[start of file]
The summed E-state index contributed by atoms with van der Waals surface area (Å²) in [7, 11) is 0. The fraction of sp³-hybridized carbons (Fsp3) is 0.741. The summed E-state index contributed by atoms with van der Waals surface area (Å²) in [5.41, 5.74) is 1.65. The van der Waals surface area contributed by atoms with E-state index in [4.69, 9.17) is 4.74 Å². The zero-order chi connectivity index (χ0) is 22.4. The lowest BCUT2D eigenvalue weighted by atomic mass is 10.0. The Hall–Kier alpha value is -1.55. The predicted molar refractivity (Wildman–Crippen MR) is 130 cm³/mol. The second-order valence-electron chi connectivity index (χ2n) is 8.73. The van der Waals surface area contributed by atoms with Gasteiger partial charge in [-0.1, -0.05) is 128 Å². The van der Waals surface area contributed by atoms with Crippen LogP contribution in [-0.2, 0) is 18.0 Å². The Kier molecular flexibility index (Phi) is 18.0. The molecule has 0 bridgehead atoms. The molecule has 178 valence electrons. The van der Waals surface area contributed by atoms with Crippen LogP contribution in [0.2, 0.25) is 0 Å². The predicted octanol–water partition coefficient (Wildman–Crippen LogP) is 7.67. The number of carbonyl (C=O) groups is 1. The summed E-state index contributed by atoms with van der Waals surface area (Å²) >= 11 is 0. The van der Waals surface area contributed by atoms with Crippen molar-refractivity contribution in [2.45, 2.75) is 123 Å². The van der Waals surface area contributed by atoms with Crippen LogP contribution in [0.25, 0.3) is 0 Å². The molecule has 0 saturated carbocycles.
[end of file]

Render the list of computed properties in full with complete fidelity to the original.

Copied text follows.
The summed E-state index contributed by atoms with van der Waals surface area (Å²) in [7, 11) is 0. The fraction of sp³-hybridized carbons (Fsp3) is 0.741. The summed E-state index contributed by atoms with van der Waals surface area (Å²) in [5.41, 5.74) is 1.65. The van der Waals surface area contributed by atoms with E-state index in [4.69, 9.17) is 4.74 Å². The zero-order chi connectivity index (χ0) is 22.4. The lowest BCUT2D eigenvalue weighted by atomic mass is 10.0. The Hall–Kier alpha value is -1.55. The predicted molar refractivity (Wildman–Crippen MR) is 130 cm³/mol. The second-order valence-electron chi connectivity index (χ2n) is 8.73. The van der Waals surface area contributed by atoms with Gasteiger partial charge in [-0.1, -0.05) is 128 Å². The van der Waals surface area contributed by atoms with Crippen LogP contribution in [-0.2, 0) is 18.0 Å². The Kier molecular flexibility index (Phi) is 18.0. The molecule has 0 bridgehead atoms. The molecule has 178 valence electrons. The van der Waals surface area contributed by atoms with Crippen LogP contribution in [0.2, 0.25) is 0 Å². The predicted octanol–water partition coefficient (Wildman–Crippen LogP) is 7.67. The number of carbonyl (C=O) groups is 1. The summed E-state index contributed by atoms with van der Waals surface area (Å²) >= 11 is 0. The van der Waals surface area contributed by atoms with Crippen molar-refractivity contribution in [2.45, 2.75) is 123 Å². The van der Waals surface area contributed by atoms with Crippen LogP contribution in [0.25, 0.3) is 0 Å². The molecule has 0 saturated carbocycles.